This is usually done by going into the custom settings or set-up menu, looking for the AE-L/AF-L button option, and then selecting AF-on from the available options (see your camera manual for details).
For shooting moving subjects you should also select AI Servo (Canon) or AF-C Continuous Servo Nikon) focusing mode, also known as focus tracking.
In this mode the camera will continually re-focus the whole time that you hold down the back button, effectively ‘locking onto’ your subject like a missile- guidance system – as long as you keep the selected focus point over your subject, focus tracking will ensure it stays in focus even it moves towards or away from you at speed.
If you’ve never tried it before, you’ll be amazed at how well it works.
When should I use it?
Once you’ve started using back-button focusing you may find that you want to use it all the time, but as already mentioned, it really comes into its own when shooting moving subjects.
Being able to keep the ‘back’ button pressed down so that the camera stays focused on your subject, and only fully pressing the shutter release to take shots at specific moments, will give you a much higher hit-rate.
Anything else I need to know?
Even the best autofocus systems need a little help to get the best results, so as suggested above, it’s important to keep the subject in the same position in the frame, so your camera can track it successfully.
Generally speaking, your camera’s central AF point will be faster and more accurate than peripheral AF points, but in good light you can use any AF point with confidence.
Lastly, it’s usually a good idea to give the AF system a second or two to lock onto your subject before pressing the shutter release, to give it a chance to acquire focus; and to shoot in continuous drive mode, as this will improve your chances that at least one frame is pin-sharp.

05 Continuous shooting for static subjects

HF2-05What’s the feature?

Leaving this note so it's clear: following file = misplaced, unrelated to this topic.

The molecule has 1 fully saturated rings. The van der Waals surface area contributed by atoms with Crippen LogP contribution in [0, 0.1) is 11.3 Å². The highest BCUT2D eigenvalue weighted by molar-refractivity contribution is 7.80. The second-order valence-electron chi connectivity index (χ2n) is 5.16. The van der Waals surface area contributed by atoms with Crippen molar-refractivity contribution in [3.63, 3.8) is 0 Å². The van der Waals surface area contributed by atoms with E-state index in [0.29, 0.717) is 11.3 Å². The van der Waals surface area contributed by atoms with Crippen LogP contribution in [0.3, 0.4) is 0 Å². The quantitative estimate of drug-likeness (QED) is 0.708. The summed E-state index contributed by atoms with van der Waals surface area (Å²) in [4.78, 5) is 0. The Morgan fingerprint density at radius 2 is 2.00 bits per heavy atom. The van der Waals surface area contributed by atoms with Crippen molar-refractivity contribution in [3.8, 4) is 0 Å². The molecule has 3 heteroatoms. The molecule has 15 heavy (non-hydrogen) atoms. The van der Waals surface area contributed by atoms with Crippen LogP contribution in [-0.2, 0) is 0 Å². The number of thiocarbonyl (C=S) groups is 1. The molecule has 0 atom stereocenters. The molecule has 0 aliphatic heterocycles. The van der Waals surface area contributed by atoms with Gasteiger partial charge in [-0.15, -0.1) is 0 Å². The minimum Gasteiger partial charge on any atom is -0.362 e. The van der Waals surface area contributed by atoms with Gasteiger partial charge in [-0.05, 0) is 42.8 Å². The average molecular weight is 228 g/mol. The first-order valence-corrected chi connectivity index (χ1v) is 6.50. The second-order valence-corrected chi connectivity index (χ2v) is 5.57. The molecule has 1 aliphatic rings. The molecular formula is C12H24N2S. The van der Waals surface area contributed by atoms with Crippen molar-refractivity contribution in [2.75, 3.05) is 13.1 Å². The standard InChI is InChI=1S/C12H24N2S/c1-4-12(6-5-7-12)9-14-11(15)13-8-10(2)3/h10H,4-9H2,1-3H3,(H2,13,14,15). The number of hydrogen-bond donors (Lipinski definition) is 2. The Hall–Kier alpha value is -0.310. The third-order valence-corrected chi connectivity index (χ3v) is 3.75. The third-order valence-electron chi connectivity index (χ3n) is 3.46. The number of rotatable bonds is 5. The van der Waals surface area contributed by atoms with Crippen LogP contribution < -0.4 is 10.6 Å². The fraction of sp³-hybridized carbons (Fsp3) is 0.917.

Your camera will have two main drive modes, called single and continuous. The continuous mode allows you to take several shots if you hold down the shutter release.
This mode is normally reserved for shooting moving subjects, but it can also be used to help you get sharper results for more static subjects.
How does it work?
First you need to select the continuous drive mode option, either in the menu or using the drive mode button.
Then you can shoot in short bursts (three or four shots is usually enough) to capture a series of images, increasing your chances that at least one of them will be pin-sharp.
If, for example, you’re shooting handheld close-ups where the focusing is critical, you can frame your shot and focus on the subject.
Once you see the subject come into focus you fire a short burst to make sure that you get one that is sharp.
When should I use it?
There are many subjects and situations where you may want to be sure of sharp results or the best expression.
Shooting on continuous mode comes into its own when shooting close-up or macro subjects without a tripod, or a subject such as a flower or plant that is being moved by the wind – if you fire off a short burst, one or two might be a bit blurred, but you only need one to be sharp to get the shot.
Similarly, when shooting portraits, shooting in bursts can help you capture fleeting expressions, get the eyes sharp and also ensure that you get a shot with the subject’s eyes fully open.
Anything else I need to know?
If you’re using flash, be aware that it won’t be able to keep up with most cameras’ continuous shooting rates, so remember to allow enough time between shots for the flash to recharge.

Extracted from “Digital Camera World” website for information purposes and distributed to members of Conwy Camera Club only.